Geometric Future Eskimo Junior Neon 36
Geometric Future might not be the most represented company out there, but with the few products they have released so far, they nailed it. Their cases are outstanding, the fans are monsters, but what about AIOs? What about the Geometric Future Eskimo Junior Neon 36?
- Very Good Performance
- Good Noise-To-Performance Ratio
- Good RGB Implementation
- Included ARGB Controller
- Proprietary cables until adaptor, just stick to standard
WHAT'S IN THE BOX?
Geometric Futures' Eskimo Junior Neon 36 comes inside the usual AIO package. Inside we will find the following items:
- Eskimo Junior Neon 36 AIO
- 3x Squama 2505 ARGB Fans
- Mounting Hardware AMD & Intel
- Thermal Paste
- Adapter for Proprietary ARGB to regular 3-Pin
- ARGB Controller
Down below you will also find a short summary of the coolers specs:
|Name||Geometric Future Eskimo Junior Neon 36|
|Dimension (Radiator)||397x120 & 27mm (Length x Width & Thickness)|
< 91,3 CFM
< 2000 RPM
|Fan Noise||< 35.06db|
|Fan Air Pressure||
Logo and thin stripe on Waterblock/pump
Center of Fans
Proprietary Daisychain - Adapted to 3-Pin ARGB afterward
|Extra||Included ARGB controller|
Thanks to the inclusion of mounting hardware compatible with newer and older sockets, the Eskimo Junior Neon 36 can be mounted on every nowadays relevant socket. Down below you will find the full compatibility list:
The 450mm long tubes of the Eskimo Junior Neon are sleeved in a seemingly high-quality nylon material whilst the ends on the water block side are adjustable. Overall their quality seems top notch and their length allows the AIO to be used in a variety of cases without us seeing any trouble during installation.
The 27mm thick and triple 120mm sized radiator has 12 water channels allowing the water to flow from one side to the other and back. At 20FPI we would describe the radiator to be slightly denser than the usual AIO.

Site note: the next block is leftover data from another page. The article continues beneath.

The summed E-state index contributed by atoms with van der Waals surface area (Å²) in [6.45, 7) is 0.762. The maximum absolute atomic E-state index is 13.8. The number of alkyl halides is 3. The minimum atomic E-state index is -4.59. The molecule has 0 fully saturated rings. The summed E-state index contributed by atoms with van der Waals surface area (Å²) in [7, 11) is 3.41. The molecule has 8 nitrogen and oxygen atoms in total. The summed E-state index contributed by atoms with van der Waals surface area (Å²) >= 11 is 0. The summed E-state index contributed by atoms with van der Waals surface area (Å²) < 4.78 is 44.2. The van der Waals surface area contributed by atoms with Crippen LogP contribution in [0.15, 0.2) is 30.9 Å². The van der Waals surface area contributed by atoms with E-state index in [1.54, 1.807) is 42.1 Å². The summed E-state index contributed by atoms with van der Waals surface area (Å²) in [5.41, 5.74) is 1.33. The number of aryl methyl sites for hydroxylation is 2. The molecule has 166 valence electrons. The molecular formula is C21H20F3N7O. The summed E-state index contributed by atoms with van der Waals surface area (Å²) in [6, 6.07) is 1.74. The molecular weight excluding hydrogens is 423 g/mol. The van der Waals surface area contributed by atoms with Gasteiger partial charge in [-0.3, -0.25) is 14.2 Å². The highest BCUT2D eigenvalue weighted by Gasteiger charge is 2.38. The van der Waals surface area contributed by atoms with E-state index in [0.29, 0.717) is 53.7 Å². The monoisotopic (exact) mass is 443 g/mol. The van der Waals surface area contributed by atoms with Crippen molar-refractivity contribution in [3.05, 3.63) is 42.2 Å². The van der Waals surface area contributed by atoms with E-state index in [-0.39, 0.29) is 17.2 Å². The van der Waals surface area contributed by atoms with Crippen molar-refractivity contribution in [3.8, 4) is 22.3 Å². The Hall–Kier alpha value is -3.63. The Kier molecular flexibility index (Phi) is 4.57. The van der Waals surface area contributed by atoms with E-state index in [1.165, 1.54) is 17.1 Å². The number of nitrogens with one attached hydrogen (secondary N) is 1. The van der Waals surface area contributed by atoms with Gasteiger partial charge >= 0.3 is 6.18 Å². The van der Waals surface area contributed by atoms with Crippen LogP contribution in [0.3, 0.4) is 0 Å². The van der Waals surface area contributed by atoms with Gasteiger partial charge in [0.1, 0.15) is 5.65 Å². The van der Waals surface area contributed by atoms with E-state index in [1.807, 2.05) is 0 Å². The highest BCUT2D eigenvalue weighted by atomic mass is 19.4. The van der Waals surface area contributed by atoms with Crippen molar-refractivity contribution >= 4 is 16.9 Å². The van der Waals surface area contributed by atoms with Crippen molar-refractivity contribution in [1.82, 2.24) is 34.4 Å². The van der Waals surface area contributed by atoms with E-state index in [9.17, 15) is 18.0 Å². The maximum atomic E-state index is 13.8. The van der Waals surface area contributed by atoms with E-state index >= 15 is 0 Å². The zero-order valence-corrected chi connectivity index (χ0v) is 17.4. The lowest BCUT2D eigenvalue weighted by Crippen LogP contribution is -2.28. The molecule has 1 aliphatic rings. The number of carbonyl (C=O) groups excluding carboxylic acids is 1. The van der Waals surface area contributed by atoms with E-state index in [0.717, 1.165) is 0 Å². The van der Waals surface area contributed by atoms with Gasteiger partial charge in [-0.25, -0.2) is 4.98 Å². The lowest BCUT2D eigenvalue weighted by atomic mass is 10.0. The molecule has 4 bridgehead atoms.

On both ends of the Radiator, the outstanding pieces do not seem to be over or undersized and can be described as standard.
BASE & Pump
One of the most impressive features of this AIO is its water block and pump combo.
On one side, Geometric Future did a great job with the RGB implementation on here. There's a thin line going all around the water block and the thin RGB -GEO- text in the center of the block looks incredibly clean.
On the other hand, the block is absolutely massive. Painted in a reflective black at the top and matt silver going around it, it is truly a piece worth looking at.
On the bottom side, we got a 55mm square copper cold plate designed to fit even onto the biggest chips currently available.
The pump inside the combo is supposed to be spinning at up to 2800RPM using a ceramic bearing.
Overall we were very surprised at how massive the combo actually looked compared to the online available images.
The fans used on the Eskimo Junior Neon 36 are Geometric Futures' own Squama 2505 fans spinning at up to 2000RPM whilst pushing 2000 RPM at up to 91.3CFM and 4.28mm/H2O.
All three of the fans are being controlled over 4-Pin PWM for their speed and 3-Pin ARGB for the color.
Although all three fans can be daisy-chained together, this procedure is done using a slightly proprietary port. Thankfully, after all three of them are connected, we can use the included adaptor to adapt the whole chain into the widely used 3-Pin ARGB connection.
The center of the fan is also one of the AIOs more colorful aspects. Inside, there are several LEDs omitting light over the Fan wings which is then transported until the wings end. The implementation looks generally well executed and no LEDs were visible to the naked eye.
To our very surprise, we were much more impressed with the Eskimo Juniors' appearance than we expected.
The LEDs on the Fans look high-quality without being overbearing, the tubes are sleeved in a high quality nylon material, and everything looks fairly sturdy to begin with.